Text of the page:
I Won't Condemn Louis Farrakhan, But Bob Dole Is Sickening
"I think he [Farrakhan]
has begun to rehabilitate himself. I don't know that it will
ever be complete. I think he said so many vile things. I don't
think we can ever erase that. But if somebody is going to do
something decent and encourage the kind of expression of
solidarity we saw today, I'm not going to condemn it. I think
it was a positive march."
- Newsweek's Eleanor Clift, CBS's Late Late Show with Tom Snyder, Oct. 17.
"He's [Dole's] a raging
moderate in his heart. But the things he's doing now to pander
to the right wing of the party are sickening."
- Clift, minutes later.
Is There Any Doubt?
"Two weeks after his
acquittal, we'll see how O.J. Simpson is still being treated
as if he were guilty."
- Bryant Gumbel, October 16 Today.
Reporters Aren't Liberal, They're Just Compassionate
Cokie Roberts: "I don't
think the coverage of Gingrich and the GOP Congress has been
Lisa Myers: "I also think there is a bias in favor of spending money, but I don't think it's liberal vs. conservative, but a bias in favor of government programs and spending money to try to solve problems. And it's compassionate to spend money, even if there is not money there to spend and even if you're heaping debt on the next generation."
- The ABC and NBC reporter on CNBC's Meet the Media, Oct. 23.
From the Conservatives You've Ignored
"This is a pretty big
complicated idea and you're looking at a real bedrock program
[Medicare] here. How come we haven't heard about this before?
Where did this Medical Savings Account come from?"
- Los Angeles Times Washington Bureau Chief Doyle McManus, October 20 Washington Week in Review.
Helping Clinton's Triangulation
"How do you view the
GOP's courtship of the extreme and religious right?"
- Bryant Gumbel to former Democratic Senator Gary Hart, October 17 Today.
"There's a hollowness to
the U.S. economy and - as the President explained aboard Air
Force One - to the American spirit in this post-Cold War era.
Doubt and fear leave people vulnerable to the seductive voice
of extremists, he said, drawing votes from centrists like
- Boston Globe reporter John Aloysius Farrell, September 22.
Bill the Terrific and the Fabulous Democrats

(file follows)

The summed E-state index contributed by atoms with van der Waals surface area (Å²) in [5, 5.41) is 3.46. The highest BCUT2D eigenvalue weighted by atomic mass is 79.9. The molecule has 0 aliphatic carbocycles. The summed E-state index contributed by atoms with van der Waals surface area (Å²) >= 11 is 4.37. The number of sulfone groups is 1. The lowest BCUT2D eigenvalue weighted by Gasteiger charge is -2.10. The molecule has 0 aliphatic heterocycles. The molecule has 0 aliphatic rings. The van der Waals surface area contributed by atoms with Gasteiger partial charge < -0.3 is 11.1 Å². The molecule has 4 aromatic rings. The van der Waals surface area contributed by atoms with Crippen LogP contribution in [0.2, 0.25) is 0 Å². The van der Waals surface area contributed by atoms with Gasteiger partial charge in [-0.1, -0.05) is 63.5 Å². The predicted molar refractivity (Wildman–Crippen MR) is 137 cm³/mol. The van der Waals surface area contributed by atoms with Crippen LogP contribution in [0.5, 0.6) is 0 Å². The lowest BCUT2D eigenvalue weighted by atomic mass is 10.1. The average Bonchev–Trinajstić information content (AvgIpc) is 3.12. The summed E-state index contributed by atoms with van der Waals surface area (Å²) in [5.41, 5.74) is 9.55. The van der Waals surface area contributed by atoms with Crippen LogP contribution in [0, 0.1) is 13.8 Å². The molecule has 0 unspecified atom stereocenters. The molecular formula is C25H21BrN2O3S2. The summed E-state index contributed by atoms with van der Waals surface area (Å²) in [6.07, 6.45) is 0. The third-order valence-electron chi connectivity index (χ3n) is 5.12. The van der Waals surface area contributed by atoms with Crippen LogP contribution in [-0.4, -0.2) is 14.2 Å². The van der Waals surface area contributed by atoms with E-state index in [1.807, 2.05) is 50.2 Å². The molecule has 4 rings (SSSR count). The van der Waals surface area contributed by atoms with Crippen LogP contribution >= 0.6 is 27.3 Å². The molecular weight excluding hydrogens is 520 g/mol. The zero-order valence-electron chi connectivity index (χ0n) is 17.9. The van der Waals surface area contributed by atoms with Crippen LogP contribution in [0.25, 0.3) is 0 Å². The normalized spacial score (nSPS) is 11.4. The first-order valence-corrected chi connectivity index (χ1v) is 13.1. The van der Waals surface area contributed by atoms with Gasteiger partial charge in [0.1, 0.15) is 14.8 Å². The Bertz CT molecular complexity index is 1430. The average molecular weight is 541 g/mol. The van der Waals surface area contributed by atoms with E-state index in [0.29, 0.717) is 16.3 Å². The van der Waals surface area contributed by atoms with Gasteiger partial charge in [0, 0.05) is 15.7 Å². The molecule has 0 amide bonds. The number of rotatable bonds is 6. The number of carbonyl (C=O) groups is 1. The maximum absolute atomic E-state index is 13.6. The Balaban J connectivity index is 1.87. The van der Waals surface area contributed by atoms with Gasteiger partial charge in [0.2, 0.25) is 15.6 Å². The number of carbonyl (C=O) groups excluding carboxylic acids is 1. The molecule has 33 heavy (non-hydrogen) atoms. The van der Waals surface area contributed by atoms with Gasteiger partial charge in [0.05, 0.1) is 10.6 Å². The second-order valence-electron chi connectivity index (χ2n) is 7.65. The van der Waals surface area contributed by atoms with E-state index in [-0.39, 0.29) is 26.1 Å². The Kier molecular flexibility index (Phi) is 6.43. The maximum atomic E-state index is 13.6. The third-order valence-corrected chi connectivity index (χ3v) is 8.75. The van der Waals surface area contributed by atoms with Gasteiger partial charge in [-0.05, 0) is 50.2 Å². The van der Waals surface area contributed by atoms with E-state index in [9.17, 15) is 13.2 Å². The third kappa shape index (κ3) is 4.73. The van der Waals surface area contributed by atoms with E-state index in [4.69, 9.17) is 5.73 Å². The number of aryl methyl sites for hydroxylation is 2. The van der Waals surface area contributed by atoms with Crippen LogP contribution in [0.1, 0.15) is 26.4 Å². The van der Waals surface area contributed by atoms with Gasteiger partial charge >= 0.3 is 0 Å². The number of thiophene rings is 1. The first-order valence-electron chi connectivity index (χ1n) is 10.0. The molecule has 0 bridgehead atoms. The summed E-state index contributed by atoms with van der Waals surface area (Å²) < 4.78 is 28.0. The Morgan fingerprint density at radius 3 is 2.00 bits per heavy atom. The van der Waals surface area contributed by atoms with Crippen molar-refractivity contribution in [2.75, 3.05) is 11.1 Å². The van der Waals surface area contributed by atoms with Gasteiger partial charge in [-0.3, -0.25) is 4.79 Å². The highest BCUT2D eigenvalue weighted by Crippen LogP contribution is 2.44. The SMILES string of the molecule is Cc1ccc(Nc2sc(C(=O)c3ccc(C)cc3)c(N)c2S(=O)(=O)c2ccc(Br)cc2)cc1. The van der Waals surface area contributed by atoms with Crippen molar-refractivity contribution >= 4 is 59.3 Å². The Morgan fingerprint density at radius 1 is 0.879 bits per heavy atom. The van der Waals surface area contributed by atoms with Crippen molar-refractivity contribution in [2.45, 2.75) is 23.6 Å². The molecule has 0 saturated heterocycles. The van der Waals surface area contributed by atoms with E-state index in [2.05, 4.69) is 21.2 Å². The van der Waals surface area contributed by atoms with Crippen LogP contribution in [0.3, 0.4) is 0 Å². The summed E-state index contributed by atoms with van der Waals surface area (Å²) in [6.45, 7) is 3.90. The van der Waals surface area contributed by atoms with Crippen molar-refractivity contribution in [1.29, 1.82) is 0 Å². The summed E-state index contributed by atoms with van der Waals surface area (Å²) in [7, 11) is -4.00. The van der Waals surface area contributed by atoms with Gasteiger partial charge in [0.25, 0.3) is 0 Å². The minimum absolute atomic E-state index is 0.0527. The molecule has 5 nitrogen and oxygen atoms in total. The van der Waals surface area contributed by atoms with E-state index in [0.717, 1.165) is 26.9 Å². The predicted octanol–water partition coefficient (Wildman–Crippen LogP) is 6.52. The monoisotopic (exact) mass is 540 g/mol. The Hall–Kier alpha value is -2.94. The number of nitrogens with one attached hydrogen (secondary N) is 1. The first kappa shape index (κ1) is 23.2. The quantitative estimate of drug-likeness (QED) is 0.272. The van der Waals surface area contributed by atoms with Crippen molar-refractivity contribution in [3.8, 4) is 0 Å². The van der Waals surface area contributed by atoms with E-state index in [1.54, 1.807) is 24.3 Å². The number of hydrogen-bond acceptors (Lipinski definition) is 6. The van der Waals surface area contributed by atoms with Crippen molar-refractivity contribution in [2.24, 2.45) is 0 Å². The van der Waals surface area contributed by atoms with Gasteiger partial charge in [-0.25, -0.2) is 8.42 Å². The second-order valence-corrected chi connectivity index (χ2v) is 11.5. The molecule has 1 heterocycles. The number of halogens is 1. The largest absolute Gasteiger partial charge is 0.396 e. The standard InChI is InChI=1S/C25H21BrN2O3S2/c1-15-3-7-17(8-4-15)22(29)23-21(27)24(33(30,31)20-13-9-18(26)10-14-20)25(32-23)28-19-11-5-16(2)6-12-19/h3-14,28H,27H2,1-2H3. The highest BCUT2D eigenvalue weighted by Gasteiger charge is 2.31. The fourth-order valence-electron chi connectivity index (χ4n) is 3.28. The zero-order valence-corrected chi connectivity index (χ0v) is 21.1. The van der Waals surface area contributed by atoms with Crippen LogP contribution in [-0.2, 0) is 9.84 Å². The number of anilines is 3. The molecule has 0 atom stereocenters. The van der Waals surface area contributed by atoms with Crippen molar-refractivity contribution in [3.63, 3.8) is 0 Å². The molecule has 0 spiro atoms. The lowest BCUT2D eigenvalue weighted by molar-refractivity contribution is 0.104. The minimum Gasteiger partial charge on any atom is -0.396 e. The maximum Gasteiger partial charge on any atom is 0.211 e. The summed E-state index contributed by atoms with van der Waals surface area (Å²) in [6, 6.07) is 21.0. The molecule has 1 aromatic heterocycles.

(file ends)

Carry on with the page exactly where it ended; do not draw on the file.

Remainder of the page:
"It's nice, of course, if
we have a President we like. But there's more to governing
than likability. We learned that from the likable Ronald
Reagan, who charmed us with stories as he amassed huge
deficits and spent billions on goofy defense plans. No, the
record is more important. And Bill Clinton's record is just
short of terrific."
- Former NBC News President Michael Gartner in his USA Today column, October 17.
"With eight retiring
Senators, Sam Nunn being the latest, I think there's a lot of
concern that this party is looking very hard to find its voice
and find a clear vision for the fabulous record of things that
it's done for this country, and hopefully that will come up in
your next segment with Gary Hart."
- U.S. News Director of Editorial Administration (and 1984 Hart press secretary) Kathryn Bushkin, C-SPAN's Sunday Journal, Oct. 15.
Saw Off That Tongue
Tim Russert: "You're
encouraging the President today in saying `Let the Democrats
in Congress negotiate.' Are you not concerned that if you cut
a deal with Republicans, President Clinton will saw your limb
Sen. Bob Kerrey: "That's a terrible metaphor, since someone's already sawed one of them off."
- Exchange from the October 29 Meet the Press. (Kerrey lost a leg in the Vietnam War).
- L. Brent Bozell III, Publisher; Brent H. Baker, Tim Graham; Editors - Geoffrey Dickens, James Forbes, Steve Kaminski, Gesele Rey, Clay Waters; Media Analysts - Kathleen Ruff, Circulation Manager; Gene Eliasen; Intern